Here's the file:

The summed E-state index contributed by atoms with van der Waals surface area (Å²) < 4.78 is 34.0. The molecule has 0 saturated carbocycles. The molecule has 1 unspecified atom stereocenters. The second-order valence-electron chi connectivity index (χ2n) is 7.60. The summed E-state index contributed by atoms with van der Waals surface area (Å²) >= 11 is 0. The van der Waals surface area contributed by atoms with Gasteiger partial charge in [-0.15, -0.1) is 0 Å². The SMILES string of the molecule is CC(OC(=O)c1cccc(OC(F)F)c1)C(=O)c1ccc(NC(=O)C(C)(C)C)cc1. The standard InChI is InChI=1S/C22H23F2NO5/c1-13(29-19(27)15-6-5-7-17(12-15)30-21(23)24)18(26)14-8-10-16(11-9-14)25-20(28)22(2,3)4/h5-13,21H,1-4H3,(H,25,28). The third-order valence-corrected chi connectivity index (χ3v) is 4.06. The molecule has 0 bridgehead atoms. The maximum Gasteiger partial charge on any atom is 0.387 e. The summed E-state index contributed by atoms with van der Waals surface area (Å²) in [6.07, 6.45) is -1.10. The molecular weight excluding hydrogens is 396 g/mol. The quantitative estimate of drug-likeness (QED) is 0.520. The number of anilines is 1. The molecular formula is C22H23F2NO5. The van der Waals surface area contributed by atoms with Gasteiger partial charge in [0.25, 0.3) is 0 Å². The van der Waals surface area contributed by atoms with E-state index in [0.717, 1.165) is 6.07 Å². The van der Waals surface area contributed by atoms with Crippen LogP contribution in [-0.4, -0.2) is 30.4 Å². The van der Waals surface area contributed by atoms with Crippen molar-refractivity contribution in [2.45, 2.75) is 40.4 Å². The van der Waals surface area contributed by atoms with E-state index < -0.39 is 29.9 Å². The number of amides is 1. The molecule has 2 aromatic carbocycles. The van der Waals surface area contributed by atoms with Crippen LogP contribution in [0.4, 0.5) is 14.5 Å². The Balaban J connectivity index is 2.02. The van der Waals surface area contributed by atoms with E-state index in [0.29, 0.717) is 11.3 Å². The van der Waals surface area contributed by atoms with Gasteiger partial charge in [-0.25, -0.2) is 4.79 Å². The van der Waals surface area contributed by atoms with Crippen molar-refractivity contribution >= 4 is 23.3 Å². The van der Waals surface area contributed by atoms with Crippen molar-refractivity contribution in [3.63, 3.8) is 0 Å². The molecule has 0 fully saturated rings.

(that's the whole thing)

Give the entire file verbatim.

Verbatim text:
The summed E-state index contributed by atoms with van der Waals surface area (Å²) < 4.78 is 34.0. The molecule has 0 saturated carbocycles. The molecule has 1 unspecified atom stereocenters. The second-order valence-electron chi connectivity index (χ2n) is 7.60. The summed E-state index contributed by atoms with van der Waals surface area (Å²) >= 11 is 0. The van der Waals surface area contributed by atoms with Gasteiger partial charge in [-0.15, -0.1) is 0 Å². The SMILES string of the molecule is CC(OC(=O)c1cccc(OC(F)F)c1)C(=O)c1ccc(NC(=O)C(C)(C)C)cc1. The standard InChI is InChI=1S/C22H23F2NO5/c1-13(29-19(27)15-6-5-7-17(12-15)30-21(23)24)18(26)14-8-10-16(11-9-14)25-20(28)22(2,3)4/h5-13,21H,1-4H3,(H,25,28). The third-order valence-corrected chi connectivity index (χ3v) is 4.06. The molecule has 0 bridgehead atoms. The maximum Gasteiger partial charge on any atom is 0.387 e. The summed E-state index contributed by atoms with van der Waals surface area (Å²) in [6.07, 6.45) is -1.10. The molecular weight excluding hydrogens is 396 g/mol. The quantitative estimate of drug-likeness (QED) is 0.520. The number of anilines is 1. The molecular formula is C22H23F2NO5. The van der Waals surface area contributed by atoms with Gasteiger partial charge in [0.25, 0.3) is 0 Å². The van der Waals surface area contributed by atoms with E-state index in [0.717, 1.165) is 6.07 Å². The van der Waals surface area contributed by atoms with Crippen LogP contribution in [-0.4, -0.2) is 30.4 Å². The van der Waals surface area contributed by atoms with Crippen molar-refractivity contribution in [2.45, 2.75) is 40.4 Å². The van der Waals surface area contributed by atoms with E-state index < -0.39 is 29.9 Å². The number of amides is 1. The molecule has 2 aromatic carbocycles. The van der Waals surface area contributed by atoms with Crippen LogP contribution in [0.4, 0.5) is 14.5 Å². The Balaban J connectivity index is 2.02. The van der Waals surface area contributed by atoms with E-state index in [0.29, 0.717) is 11.3 Å². The van der Waals surface area contributed by atoms with Gasteiger partial charge in [-0.25, -0.2) is 4.79 Å². The van der Waals surface area contributed by atoms with Crippen molar-refractivity contribution >= 4 is 23.3 Å². The van der Waals surface area contributed by atoms with Crippen molar-refractivity contribution in [3.63, 3.8) is 0 Å². The molecule has 0 fully saturated rings.